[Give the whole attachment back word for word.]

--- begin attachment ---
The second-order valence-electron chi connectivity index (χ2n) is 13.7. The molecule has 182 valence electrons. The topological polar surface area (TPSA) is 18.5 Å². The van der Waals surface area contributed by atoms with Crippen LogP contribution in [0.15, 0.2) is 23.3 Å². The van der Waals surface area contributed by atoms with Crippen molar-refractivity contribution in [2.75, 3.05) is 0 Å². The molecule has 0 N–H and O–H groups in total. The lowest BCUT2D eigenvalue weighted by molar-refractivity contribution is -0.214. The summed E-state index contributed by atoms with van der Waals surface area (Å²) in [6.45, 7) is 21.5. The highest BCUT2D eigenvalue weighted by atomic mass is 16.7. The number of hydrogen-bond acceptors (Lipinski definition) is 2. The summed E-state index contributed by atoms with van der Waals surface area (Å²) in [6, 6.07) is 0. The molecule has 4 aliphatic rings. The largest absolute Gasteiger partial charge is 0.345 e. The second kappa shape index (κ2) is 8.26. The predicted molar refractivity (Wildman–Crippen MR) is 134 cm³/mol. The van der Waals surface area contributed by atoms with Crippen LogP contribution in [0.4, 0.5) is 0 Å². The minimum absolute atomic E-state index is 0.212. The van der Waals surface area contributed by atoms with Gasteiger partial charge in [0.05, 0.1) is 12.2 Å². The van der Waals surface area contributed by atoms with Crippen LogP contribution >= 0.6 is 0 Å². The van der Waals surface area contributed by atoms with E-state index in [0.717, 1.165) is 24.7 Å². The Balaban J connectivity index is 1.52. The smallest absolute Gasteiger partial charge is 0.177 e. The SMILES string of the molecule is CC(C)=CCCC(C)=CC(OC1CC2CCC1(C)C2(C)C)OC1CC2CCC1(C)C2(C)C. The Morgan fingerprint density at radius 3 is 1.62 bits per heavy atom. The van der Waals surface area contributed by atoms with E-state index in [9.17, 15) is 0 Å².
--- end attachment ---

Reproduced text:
The second-order valence-electron chi connectivity index (χ2n) is 13.7. The molecule has 182 valence electrons. The topological polar surface area (TPSA) is 18.5 Å². The van der Waals surface area contributed by atoms with Crippen LogP contribution in [0.15, 0.2) is 23.3 Å². The van der Waals surface area contributed by atoms with Crippen molar-refractivity contribution in [2.75, 3.05) is 0 Å². The molecule has 0 N–H and O–H groups in total. The lowest BCUT2D eigenvalue weighted by molar-refractivity contribution is -0.214. The summed E-state index contributed by atoms with van der Waals surface area (Å²) in [6.45, 7) is 21.5. The highest BCUT2D eigenvalue weighted by atomic mass is 16.7. The number of hydrogen-bond acceptors (Lipinski definition) is 2. The summed E-state index contributed by atoms with van der Waals surface area (Å²) in [6, 6.07) is 0. The molecule has 4 aliphatic rings. The largest absolute Gasteiger partial charge is 0.345 e. The second kappa shape index (κ2) is 8.26. The predicted molar refractivity (Wildman–Crippen MR) is 134 cm³/mol. The van der Waals surface area contributed by atoms with Crippen LogP contribution in [0.4, 0.5) is 0 Å². The minimum absolute atomic E-state index is 0.212. The van der Waals surface area contributed by atoms with Gasteiger partial charge in [0.05, 0.1) is 12.2 Å². The van der Waals surface area contributed by atoms with Crippen LogP contribution >= 0.6 is 0 Å². The van der Waals surface area contributed by atoms with E-state index in [0.717, 1.165) is 24.7 Å². The Balaban J connectivity index is 1.52. The smallest absolute Gasteiger partial charge is 0.177 e. The SMILES string of the molecule is CC(C)=CCCC(C)=CC(OC1CC2CCC1(C)C2(C)C)OC1CC2CCC1(C)C2(C)C. The Morgan fingerprint density at radius 3 is 1.62 bits per heavy atom. The van der Waals surface area contributed by atoms with E-state index in [9.17, 15) is 0 Å².